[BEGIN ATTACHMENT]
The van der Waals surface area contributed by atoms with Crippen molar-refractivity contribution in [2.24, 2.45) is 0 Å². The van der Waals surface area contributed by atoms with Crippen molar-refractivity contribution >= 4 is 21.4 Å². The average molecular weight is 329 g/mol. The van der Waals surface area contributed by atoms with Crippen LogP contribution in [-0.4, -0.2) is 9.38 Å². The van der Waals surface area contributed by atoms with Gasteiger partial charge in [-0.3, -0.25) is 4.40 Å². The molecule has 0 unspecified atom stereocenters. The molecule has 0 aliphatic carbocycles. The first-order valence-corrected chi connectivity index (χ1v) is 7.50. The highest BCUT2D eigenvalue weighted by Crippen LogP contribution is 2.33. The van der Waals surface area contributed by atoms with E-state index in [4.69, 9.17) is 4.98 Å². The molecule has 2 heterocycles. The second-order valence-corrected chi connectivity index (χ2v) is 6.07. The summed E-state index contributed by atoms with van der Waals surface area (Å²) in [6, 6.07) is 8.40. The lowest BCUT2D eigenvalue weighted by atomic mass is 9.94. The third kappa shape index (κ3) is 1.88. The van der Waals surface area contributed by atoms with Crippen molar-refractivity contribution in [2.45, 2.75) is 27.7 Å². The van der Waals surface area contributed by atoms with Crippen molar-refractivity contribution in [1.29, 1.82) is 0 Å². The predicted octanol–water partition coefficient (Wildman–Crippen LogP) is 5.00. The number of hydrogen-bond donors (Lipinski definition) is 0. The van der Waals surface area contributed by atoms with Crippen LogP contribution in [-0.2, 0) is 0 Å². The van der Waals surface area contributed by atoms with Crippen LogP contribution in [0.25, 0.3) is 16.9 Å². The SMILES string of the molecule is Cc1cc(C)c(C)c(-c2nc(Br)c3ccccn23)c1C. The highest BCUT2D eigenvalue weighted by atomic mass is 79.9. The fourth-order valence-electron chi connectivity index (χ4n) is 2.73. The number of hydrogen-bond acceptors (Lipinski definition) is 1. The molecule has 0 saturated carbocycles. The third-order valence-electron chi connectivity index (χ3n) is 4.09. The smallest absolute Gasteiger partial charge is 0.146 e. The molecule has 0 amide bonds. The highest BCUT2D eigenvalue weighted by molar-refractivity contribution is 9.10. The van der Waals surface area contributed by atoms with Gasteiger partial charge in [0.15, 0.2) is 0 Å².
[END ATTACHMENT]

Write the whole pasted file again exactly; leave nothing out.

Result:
The van der Waals surface area contributed by atoms with Crippen molar-refractivity contribution in [2.24, 2.45) is 0 Å². The van der Waals surface area contributed by atoms with Crippen molar-refractivity contribution >= 4 is 21.4 Å². The average molecular weight is 329 g/mol. The van der Waals surface area contributed by atoms with Crippen LogP contribution in [-0.4, -0.2) is 9.38 Å². The van der Waals surface area contributed by atoms with Gasteiger partial charge in [-0.3, -0.25) is 4.40 Å². The molecule has 0 unspecified atom stereocenters. The molecule has 0 aliphatic carbocycles. The first-order valence-corrected chi connectivity index (χ1v) is 7.50. The highest BCUT2D eigenvalue weighted by Crippen LogP contribution is 2.33. The van der Waals surface area contributed by atoms with E-state index in [4.69, 9.17) is 4.98 Å². The molecule has 2 heterocycles. The second-order valence-corrected chi connectivity index (χ2v) is 6.07. The summed E-state index contributed by atoms with van der Waals surface area (Å²) in [6, 6.07) is 8.40. The lowest BCUT2D eigenvalue weighted by atomic mass is 9.94. The third kappa shape index (κ3) is 1.88. The van der Waals surface area contributed by atoms with Crippen molar-refractivity contribution in [2.45, 2.75) is 27.7 Å². The van der Waals surface area contributed by atoms with Crippen molar-refractivity contribution in [1.29, 1.82) is 0 Å². The predicted octanol–water partition coefficient (Wildman–Crippen LogP) is 5.00. The number of hydrogen-bond donors (Lipinski definition) is 0. The van der Waals surface area contributed by atoms with Crippen LogP contribution in [-0.2, 0) is 0 Å². The van der Waals surface area contributed by atoms with Crippen LogP contribution in [0.25, 0.3) is 16.9 Å². The SMILES string of the molecule is Cc1cc(C)c(C)c(-c2nc(Br)c3ccccn23)c1C. The highest BCUT2D eigenvalue weighted by atomic mass is 79.9. The fourth-order valence-electron chi connectivity index (χ4n) is 2.73. The number of hydrogen-bond acceptors (Lipinski definition) is 1. The molecule has 0 saturated carbocycles. The third-order valence-electron chi connectivity index (χ3n) is 4.09. The smallest absolute Gasteiger partial charge is 0.146 e. The molecule has 0 amide bonds. The highest BCUT2D eigenvalue weighted by molar-refractivity contribution is 9.10. The van der Waals surface area contributed by atoms with Gasteiger partial charge in [0.15, 0.2) is 0 Å².